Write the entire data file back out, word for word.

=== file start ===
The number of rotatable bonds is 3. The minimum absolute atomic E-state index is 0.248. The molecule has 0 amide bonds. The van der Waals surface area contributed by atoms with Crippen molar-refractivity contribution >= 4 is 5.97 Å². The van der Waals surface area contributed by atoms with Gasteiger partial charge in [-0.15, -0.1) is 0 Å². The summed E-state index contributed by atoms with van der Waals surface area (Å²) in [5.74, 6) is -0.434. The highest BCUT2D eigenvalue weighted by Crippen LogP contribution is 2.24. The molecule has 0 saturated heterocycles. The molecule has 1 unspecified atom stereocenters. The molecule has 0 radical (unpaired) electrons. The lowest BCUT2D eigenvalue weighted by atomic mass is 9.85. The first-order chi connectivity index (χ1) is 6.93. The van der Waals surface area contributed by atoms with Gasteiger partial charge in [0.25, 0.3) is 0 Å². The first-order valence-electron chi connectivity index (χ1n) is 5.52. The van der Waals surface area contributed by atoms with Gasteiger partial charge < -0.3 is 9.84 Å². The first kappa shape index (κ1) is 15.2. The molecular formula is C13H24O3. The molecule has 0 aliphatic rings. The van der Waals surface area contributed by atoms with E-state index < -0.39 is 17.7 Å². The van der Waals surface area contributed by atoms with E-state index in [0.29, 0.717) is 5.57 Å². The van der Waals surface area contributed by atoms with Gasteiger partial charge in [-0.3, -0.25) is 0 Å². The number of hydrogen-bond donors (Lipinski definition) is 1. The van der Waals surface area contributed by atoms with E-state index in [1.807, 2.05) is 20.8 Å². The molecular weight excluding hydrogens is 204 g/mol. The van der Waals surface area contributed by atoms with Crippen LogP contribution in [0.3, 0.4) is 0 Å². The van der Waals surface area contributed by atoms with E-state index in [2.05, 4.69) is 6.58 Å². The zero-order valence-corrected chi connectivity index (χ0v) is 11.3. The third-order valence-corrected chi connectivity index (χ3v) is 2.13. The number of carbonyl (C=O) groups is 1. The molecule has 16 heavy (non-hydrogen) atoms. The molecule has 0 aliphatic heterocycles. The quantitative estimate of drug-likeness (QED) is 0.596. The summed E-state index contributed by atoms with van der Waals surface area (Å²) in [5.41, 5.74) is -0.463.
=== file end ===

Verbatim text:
The number of rotatable bonds is 3. The minimum absolute atomic E-state index is 0.248. The molecule has 0 amide bonds. The van der Waals surface area contributed by atoms with Crippen molar-refractivity contribution >= 4 is 5.97 Å². The van der Waals surface area contributed by atoms with Gasteiger partial charge in [-0.15, -0.1) is 0 Å². The summed E-state index contributed by atoms with van der Waals surface area (Å²) in [5.74, 6) is -0.434. The highest BCUT2D eigenvalue weighted by Crippen LogP contribution is 2.24. The molecule has 0 saturated heterocycles. The molecule has 1 unspecified atom stereocenters. The molecule has 0 radical (unpaired) electrons. The lowest BCUT2D eigenvalue weighted by atomic mass is 9.85. The first-order chi connectivity index (χ1) is 6.93. The van der Waals surface area contributed by atoms with Gasteiger partial charge in [0.25, 0.3) is 0 Å². The first-order valence-electron chi connectivity index (χ1n) is 5.52. The van der Waals surface area contributed by atoms with Gasteiger partial charge < -0.3 is 9.84 Å². The first kappa shape index (κ1) is 15.2. The molecular formula is C13H24O3. The molecule has 0 aliphatic rings. The van der Waals surface area contributed by atoms with E-state index < -0.39 is 17.7 Å². The van der Waals surface area contributed by atoms with E-state index in [0.29, 0.717) is 5.57 Å². The van der Waals surface area contributed by atoms with Gasteiger partial charge in [-0.3, -0.25) is 0 Å². The number of hydrogen-bond donors (Lipinski definition) is 1. The van der Waals surface area contributed by atoms with E-state index in [1.807, 2.05) is 20.8 Å². The molecular weight excluding hydrogens is 204 g/mol. The van der Waals surface area contributed by atoms with Crippen LogP contribution in [0.3, 0.4) is 0 Å². The van der Waals surface area contributed by atoms with E-state index in [2.05, 4.69) is 6.58 Å². The zero-order valence-corrected chi connectivity index (χ0v) is 11.3. The third-order valence-corrected chi connectivity index (χ3v) is 2.13. The number of carbonyl (C=O) groups is 1. The molecule has 16 heavy (non-hydrogen) atoms. The molecule has 0 aliphatic heterocycles. The quantitative estimate of drug-likeness (QED) is 0.596. The summed E-state index contributed by atoms with van der Waals surface area (Å²) in [5.41, 5.74) is -0.463.